In some senses, finding suitable examples that were expandable in this way, gradually adding new concepts as they were needed was the hardest part of designing the tutorial. It is easy to create one tiny toy example for each concept being taught, but more work to design ones that are meaningful and useful applications that have the right collection of necessary concepts.


One of the requirements for following the tutorial is that the user have access to an HTTP server, and furthermore, one that supports the PUT method [put], since several of the exercises use it. For reasons that are not entirely clear, most HTTP servers available don't support PUT at all, or otherwise only with a lot of extra work. So the options for the tutorial apparently are: require the attendees to locate and install an existing server that accepts PUT; run a server and then require anybody who wants to use the tutorial to acquire a username and login for it; or supply a minimal server that the user can easily install and use. We opted for the third.

Luckily, writing a simple server without the normal industrial-strength requirements of large-scale servers is fairly easy, and since we had already written one for the XForms Test Suite [ts], XContents [xc], we used that, a few hundred lines of C code, which we then compiled for a number of standard platforms. Unfortunately, during testing, we discovered that on Windows, one virus scanner falsely identified the server as malware, and so for the people who ran against that problem we also wrote a JavaScript version which runs under Node.

Since the tutorial demands a server that uses PUT, the tutorial itself could use it for its own purposes. In particular whenever the user navigates to a new chapter, the current state is saved so that should the user stop and log out, on return the tutorial is restarted at the last-used location.


At the time of writing, the tutorial has been given once, not counting a couple of try-outs with single victims.

With only 2 hours allocated, and each exercise being budgeted for 5 minutes presentation and 5 minutes working, only 12 of the 25 sections were handled. Nevertheless, this wasn't seen as a problem, since the tutorial is also designed for self-study, and so the attendees could do the rest of the tutorial at their leisure.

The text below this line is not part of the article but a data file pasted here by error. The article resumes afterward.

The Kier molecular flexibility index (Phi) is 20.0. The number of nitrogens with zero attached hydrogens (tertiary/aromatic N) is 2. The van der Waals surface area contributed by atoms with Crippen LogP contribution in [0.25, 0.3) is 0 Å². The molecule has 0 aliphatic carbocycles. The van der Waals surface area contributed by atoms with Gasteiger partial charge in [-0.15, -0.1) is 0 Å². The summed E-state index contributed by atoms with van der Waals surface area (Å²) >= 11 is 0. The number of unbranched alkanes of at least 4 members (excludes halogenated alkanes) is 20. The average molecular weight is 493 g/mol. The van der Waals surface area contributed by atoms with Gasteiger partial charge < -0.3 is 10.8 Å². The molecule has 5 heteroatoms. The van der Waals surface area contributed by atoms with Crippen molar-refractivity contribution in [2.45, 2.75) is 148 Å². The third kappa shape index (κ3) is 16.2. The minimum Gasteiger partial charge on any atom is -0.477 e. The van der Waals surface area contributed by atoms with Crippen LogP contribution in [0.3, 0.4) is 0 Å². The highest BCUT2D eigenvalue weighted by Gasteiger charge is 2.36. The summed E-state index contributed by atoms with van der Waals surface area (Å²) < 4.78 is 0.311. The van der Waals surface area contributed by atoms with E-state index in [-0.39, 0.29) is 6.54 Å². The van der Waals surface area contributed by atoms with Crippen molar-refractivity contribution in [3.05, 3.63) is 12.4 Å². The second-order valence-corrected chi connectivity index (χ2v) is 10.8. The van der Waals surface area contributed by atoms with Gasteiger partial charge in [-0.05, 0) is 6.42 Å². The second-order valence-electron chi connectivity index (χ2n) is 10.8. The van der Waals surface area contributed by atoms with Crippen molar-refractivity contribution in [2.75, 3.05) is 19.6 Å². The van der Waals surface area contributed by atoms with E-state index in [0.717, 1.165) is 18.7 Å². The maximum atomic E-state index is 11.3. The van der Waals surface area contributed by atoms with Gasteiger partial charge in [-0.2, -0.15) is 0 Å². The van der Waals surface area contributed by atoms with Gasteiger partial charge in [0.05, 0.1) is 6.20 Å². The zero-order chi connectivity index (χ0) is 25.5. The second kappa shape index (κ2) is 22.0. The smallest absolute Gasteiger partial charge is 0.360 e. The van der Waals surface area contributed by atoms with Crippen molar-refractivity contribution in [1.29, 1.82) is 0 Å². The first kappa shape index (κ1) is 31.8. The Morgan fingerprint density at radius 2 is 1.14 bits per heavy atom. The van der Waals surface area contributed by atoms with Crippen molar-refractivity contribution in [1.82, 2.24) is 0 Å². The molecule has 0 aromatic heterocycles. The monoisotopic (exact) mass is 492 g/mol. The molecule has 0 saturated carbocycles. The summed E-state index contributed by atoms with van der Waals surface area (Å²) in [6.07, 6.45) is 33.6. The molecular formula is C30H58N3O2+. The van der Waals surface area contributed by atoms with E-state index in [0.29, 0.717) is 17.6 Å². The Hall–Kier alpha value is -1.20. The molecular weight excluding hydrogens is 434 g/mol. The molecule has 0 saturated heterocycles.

There is a problem with doing a tutorial remotely, as was the case, that there is far less contact with the individual attendees, in order to solve problems, and less opportunity to assess if people have properly finished an exercise, especially since later exercises use the results of previous exercises. In fact this could be seen as a disadvantage of the cumulative approach to the exercises, in that it requires previous exercises to be completed before you can continue.

The tutorial was well-received; it revealed a few places where the exposition could be clarified, but otherwise went well.


Tutorial design, like any curriculum design, is hard! It is a surprising amount of work, with a lot of internal dependencies. However I have to admit that writing this one was a lot of fun, being about and in XForms allowed me to submerge myself fully in the subject, and allowed a lot of the internal dependencies to take care of themselves. Using XForms for the navigation introduced a large amount of flexibility in the construction of the tutorial.


[t1] Steven Pemberton, Declarative Applications with XForms, XML Prague 2020, https://cwi.nl/~steven/Talks/2020/02-13-xforms/

[t2] Steven Pemberton, Web Applications with XForms 2.0, WWW 2013, https://cwi.nl/~steven/Talks/2013/05-14-webapps-xforms2/

[t3] Steven Pemberton, XForms Hands On, Declarative Amsterdam 2020, https://cwi.nl/~steven/Talks/2020/10-08-tutorial/

[xf1] John Boyer (ed.), XForms 1.1, W3C, 2009, https://www.w3.org/TR/xforms11/

[xf2] Erik Bruchez et al. (eds.), XForms 2.0, W3C, 2021, https://www.w3.org/community/xformsusers/wiki/XForms_2.0

[put] T. Berners-Lee et al., Hypertext Transfer Protocol -- HTTP/1.0 (appendix D.1.1), IETF, 1996, https://tools.ietf.org/html/rfc1945#appendix-D.1.1

[ts] Steven Pemberton, The XForms 2.0 Test Suite, MarkupUK 2018, https://markupuk.org/2018/webhelp/index.html#ar14.html

[xc] Steven Pemberton, XContents Minimal Web Server, CWI, 2020, https://cwi.nl/~steven/xcontents/xcontents.c

[pd]  Frank Spillers, Progressive Disclosure, in Soegaard and Dam (eds.) The Glossary of Human Computer Interaction, Chapter 44, The Interaction Design Foundation [undated], https://www.interaction-design.org/literature/book/the-glossary-of-human-computer-interaction/progressive-disclosure